Center for Machine Learning and Intelligent Systems
About  Citation Policy  Donate a Data Set  Contact

Repository Web            Google
View ALL Data Sets

× Check out the beta version of the new UCI Machine Learning Repository we are currently testing! Contact us if you have any issues, questions, or concerns. Click here to try out the new site.

Daphnet Freezing of Gait Data Set
Download: Data Folder, Data Set Description

Abstract: This dataset contains the annotated readings of 3 acceleration sensors at the hip and leg of Parkinson's disease patients that experience freezing of gait (FoG) during walking tasks.

Data Set Characteristics:  

Multivariate, Time-Series

Number of Instances:




Attribute Characteristics:


Number of Attributes:


Date Donated


Associated Tasks:


Missing Values?


Number of Web Hits:



Daniel Roggen, University of Newcastle Upon Tyne, UK, daniel.roggen '@'
Meir Plotnik, Sheba Medical Center, IL, meir.plotnikPeleg '@'
Jeff Hausdorff, Tel Aviv Sourasky Medical Center, jhausdor '@'

This dataset was collected as part of the EU FP6 project Daphnet, grant number 018474-2.
Additional effort to publish this dataset was supported in part by the EU FP7 project CuPiD, grant number 288516.

Data Set Information:

The Daphnet Freezing of Gait Dataset is a dataset devised to benchmark automatic methods to recognize gait freeze from wearable acceleration sensors placed on legs and hip.

The dataset was recorded in the lab with emphasis on generating many freeze events. Users performed there kinds of tasks: straight line walking, walking with numerous turns, and finally a more realistic activity of daily living (ADL) task, where users went into different rooms while fetching coffee, opening doors, etc.

This dataset is the result of a collaboration between the Laboratory for Gait and Neurodynamics, Tel Aviv Sourasky Medical Center, Israel and the Wearable Computing Laboratory, ETH Zurich, Switzerland. Recordings were run at the Tel Aviv Sourasky Medical Center in 2008. The study was approved by the local Human Subjects Review Committee, and was performed in accordance with the ethical standards of the Declaration of Helsinki.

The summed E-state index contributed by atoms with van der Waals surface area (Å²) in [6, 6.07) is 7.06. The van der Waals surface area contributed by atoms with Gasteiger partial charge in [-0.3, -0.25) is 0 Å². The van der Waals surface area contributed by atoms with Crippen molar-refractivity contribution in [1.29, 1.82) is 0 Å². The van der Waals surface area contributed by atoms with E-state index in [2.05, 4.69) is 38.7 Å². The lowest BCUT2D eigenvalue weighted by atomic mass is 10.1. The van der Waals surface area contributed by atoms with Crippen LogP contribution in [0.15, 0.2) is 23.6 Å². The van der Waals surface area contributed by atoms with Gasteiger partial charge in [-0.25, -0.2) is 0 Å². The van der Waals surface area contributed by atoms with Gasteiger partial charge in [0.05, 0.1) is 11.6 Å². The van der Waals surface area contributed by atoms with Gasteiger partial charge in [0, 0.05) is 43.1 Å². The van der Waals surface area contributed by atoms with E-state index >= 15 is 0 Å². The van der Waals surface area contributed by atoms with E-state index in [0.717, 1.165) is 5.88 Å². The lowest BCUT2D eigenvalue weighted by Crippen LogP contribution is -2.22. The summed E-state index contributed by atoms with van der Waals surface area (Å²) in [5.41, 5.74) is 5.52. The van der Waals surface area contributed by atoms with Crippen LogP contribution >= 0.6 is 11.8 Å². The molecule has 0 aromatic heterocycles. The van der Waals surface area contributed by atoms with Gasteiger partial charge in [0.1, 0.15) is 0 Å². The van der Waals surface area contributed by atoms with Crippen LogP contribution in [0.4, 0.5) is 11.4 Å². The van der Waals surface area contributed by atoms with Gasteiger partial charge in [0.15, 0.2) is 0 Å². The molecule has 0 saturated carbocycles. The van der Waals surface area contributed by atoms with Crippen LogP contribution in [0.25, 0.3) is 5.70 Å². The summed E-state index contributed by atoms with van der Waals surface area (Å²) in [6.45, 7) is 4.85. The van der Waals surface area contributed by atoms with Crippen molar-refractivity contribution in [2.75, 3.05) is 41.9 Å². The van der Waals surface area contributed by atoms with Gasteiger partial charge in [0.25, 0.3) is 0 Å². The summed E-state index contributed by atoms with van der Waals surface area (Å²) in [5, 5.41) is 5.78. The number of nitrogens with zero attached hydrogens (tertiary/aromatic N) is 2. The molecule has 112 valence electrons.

Attribute Information:

Each file comprises the data in a matrix format, with one line per sample, and one column per channel. The channels are as follows:
Time of sample in millisecond
Ankle (shank) acceleration - horizontal forward acceleration [mg]
Ankle (shank) acceleration - vertical [mg]
Ankle (shank) acceleration - horizontal lateral [mg]
Upper leg (thigh) acceleration - horizontal forward acceleration [mg]
Upper leg (thigh) acceleration - vertical [mg]
Upper leg (thigh) acceleration - horizontal lateral [mg]
Trunk acceleration - horizontal forward acceleration [mg]
Trunk acceleration - vertical [mg]
Trunk acceleration - horizontal lateral [mg]
Annotation [0, 1, or 2]

The meaning of the annotations are as follows:
0: not part of the experiment. For instance the sensors are installed on the user or the user is performing activities unrelated to the experimental protocol, such as debriefing
1: experiment, no freeze (can be any of stand, walk, turn)
2: freeze

Relevant Papers: